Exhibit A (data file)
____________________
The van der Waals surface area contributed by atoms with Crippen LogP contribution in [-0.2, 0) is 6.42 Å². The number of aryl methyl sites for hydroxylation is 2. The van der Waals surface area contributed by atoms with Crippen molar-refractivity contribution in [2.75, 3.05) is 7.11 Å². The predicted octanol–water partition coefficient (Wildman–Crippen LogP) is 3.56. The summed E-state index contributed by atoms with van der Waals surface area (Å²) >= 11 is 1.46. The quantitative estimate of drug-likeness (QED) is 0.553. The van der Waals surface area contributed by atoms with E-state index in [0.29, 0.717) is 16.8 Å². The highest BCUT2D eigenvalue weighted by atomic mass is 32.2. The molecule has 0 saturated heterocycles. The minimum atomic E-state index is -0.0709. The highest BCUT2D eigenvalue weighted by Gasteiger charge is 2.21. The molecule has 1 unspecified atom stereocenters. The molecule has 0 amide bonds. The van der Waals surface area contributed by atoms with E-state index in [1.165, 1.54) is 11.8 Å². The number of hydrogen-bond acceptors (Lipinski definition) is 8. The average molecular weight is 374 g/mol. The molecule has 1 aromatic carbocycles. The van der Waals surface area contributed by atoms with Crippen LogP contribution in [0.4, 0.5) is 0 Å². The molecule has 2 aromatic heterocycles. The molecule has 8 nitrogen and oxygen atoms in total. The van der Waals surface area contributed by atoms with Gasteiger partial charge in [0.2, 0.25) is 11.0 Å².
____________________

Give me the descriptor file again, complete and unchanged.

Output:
The van der Waals surface area contributed by atoms with Crippen LogP contribution in [-0.2, 0) is 6.42 Å². The number of aryl methyl sites for hydroxylation is 2. The van der Waals surface area contributed by atoms with Crippen molar-refractivity contribution in [2.75, 3.05) is 7.11 Å². The predicted octanol–water partition coefficient (Wildman–Crippen LogP) is 3.56. The summed E-state index contributed by atoms with van der Waals surface area (Å²) >= 11 is 1.46. The quantitative estimate of drug-likeness (QED) is 0.553. The van der Waals surface area contributed by atoms with E-state index in [0.29, 0.717) is 16.8 Å². The highest BCUT2D eigenvalue weighted by atomic mass is 32.2. The molecule has 0 saturated heterocycles. The minimum atomic E-state index is -0.0709. The highest BCUT2D eigenvalue weighted by Gasteiger charge is 2.21. The molecule has 1 unspecified atom stereocenters. The molecule has 0 amide bonds. The van der Waals surface area contributed by atoms with E-state index in [1.165, 1.54) is 11.8 Å². The number of hydrogen-bond acceptors (Lipinski definition) is 8. The average molecular weight is 374 g/mol. The molecule has 1 aromatic carbocycles. The van der Waals surface area contributed by atoms with Crippen LogP contribution in [0.4, 0.5) is 0 Å². The molecule has 2 aromatic heterocycles. The molecule has 8 nitrogen and oxygen atoms in total. The van der Waals surface area contributed by atoms with Gasteiger partial charge in [0.2, 0.25) is 11.0 Å².